ByVacub Caquix, writer at
Cinema and Literature, two of my greatest passions

Not so long ago, I discussed the relevance for superhero movie films to have great posters and now I'd like to address some of the best superhero movie themes. The importance of powerful, striking and unforgettable music in a movie is mandatory. You may remember a film because of the story, for a certain character or many other reasons. Moreover, there are plenty of memorable scenes in the history of cinema that many of us recall simply because one element - the theme song. You only need to listen few chords to remember "that" particular scene and in there resides the power of music in a film (tan tan tan, tan ta tan, tan ta tan... I bet you keep humming it and I know you know "that" movie).

John Williams' Star Wars Imperial March is easily the best known theme song ever but he is also responsible for many other anthems. Jaws, Indiana Jones, E.T. the Extraterrestrial, Superman, Jurassic Park and Harry Potter - those properties are landmarks in cinema and many of the films of those franchises are amazing. Can you imagine Harry Potter's films without Williams score? Of course not!

The list below is in no particular order.

Superman Theme - John Williams

Why? Hans Zimmer made an outstanding job with Man of Steel score, yet John Williams' theme remains "the definitive" Superman theme. Can you say you don't feel chills when you watch Christopher Reeves' transformation into The Man of Steel accompanied by that great piece of music? Everything in Richard Donner's Superman is perfect. The usage of the comic books in the opening, Christopher Reeve's portrayal of the character and the special effects as well. Still, all the grandeur of the Superman films couldn't be complete without Williams majestic work.

X-Men Theme - Michael Kamen

Why? Basically, this is where it all began. No X-Men, no Marvel Cinematic Universe no DC Extended Universe. Bryan Singer's iteration of the mutant superheroes departed considerably from the comic source, very much alike Josh Trank's Fantastic Four (even if you haven't noticed it). People went mad when they learned that "no yellow spandex" was going to be used, however Singer managed to deliver an engaging story that, at the core, respected the X-Men mythology. Kamen may be mostly recognized by his work in the Lethal Weapon or Die Hard's movies and although he passed away in 2013, his X-Men theme is still the base for all the following X-Men movies.

Batman Theme - Danny Elfman

Why? This pick is personally odd and awkward. Whenever I listen to this Batman theme it's impossible for me not to think that Elfman used the same musical structure of Bettlejuice and later on he recycled it again for Spider-Man. I'd have wanted to choose Hans Zimmer's The Dark Knight score, nonetheless Elfman's theme is so strongly associated with Batman that it would be fair not to recognize its contribution to the superhero movies. You may or may not have liked Burton or Nolan's Batman but Danny Elfman certainly provided the first superhero movie anthem since John Williams' Superman.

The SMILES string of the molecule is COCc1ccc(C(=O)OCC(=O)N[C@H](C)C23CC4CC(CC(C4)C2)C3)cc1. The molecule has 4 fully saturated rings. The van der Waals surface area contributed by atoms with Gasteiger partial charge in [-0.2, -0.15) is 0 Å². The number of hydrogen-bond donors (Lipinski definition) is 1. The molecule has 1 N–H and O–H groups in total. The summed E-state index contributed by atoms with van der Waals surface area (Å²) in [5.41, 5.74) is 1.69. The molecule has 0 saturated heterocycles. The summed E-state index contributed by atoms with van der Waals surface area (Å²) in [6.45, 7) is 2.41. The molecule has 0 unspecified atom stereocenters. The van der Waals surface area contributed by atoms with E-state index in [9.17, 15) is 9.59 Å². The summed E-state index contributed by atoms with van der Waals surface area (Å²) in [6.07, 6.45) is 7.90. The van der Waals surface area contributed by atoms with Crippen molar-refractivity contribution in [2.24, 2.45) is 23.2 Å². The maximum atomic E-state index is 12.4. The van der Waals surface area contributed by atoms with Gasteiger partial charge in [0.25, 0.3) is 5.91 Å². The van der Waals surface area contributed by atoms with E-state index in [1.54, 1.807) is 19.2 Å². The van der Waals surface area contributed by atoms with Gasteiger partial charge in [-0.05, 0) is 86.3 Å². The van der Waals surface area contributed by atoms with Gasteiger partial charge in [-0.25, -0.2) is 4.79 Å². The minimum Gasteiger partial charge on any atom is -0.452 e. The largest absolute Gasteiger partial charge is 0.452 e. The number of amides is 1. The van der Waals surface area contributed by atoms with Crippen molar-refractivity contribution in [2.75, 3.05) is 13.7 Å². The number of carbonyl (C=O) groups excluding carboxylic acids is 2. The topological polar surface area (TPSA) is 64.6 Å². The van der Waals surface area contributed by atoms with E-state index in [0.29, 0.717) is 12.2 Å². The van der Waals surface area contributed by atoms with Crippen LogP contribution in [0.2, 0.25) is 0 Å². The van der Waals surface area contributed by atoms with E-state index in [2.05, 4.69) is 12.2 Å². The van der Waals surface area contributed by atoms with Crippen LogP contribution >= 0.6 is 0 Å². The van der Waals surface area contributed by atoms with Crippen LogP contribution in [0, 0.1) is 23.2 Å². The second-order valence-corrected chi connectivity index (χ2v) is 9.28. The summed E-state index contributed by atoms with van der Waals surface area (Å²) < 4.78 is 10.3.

The Avengers Theme - Alan Silvestri

Why? Needless to say, The Avengers is the film we dreamed of, hoped for and finally got to see on screen. The road to the Avengers wasn't easy but Marvel's The Avengers culminated one of the most ambitious projects in Hollywood and it needed a fitting theme but it couldn't have been any theme. The Avengers required dramatic, fascinating chords that could match the emotional and emotive reunion of the characters. Alan Silvestri, who also composed Captain America: The First Avenger, did an excellent job.

Dredd Theme - Paul Leonard-Morgan

Why? Dredd is one of those films that deserved so much attention but tragically it was only recognized and praised only after its home video release. Karl Urban was terrific as Judge Dredd and those who were lucky - and curious, enough to give Dredd a chance weren't disappointed. Yes, I know that the resemblance between Dredd and The Raid is tremendous but if you've seen those two movies you have to know that by the time that The Raid had been released, Dredd was in post-production. In addition to all good things we can say about the film, the energetic dazzling noteworthy music of Paul Leonard-Morgan concentrates the violent gritty stunning aspects of the story.

There are of course plenty of great themes we can name and perhaps include in this list, unfortunately only these made the cut. I know you'll probably like or dislike the choices but I presume you can't deny the importance of these movie themes in order for the movie to be able to achieve levels of unimaginable recognition.


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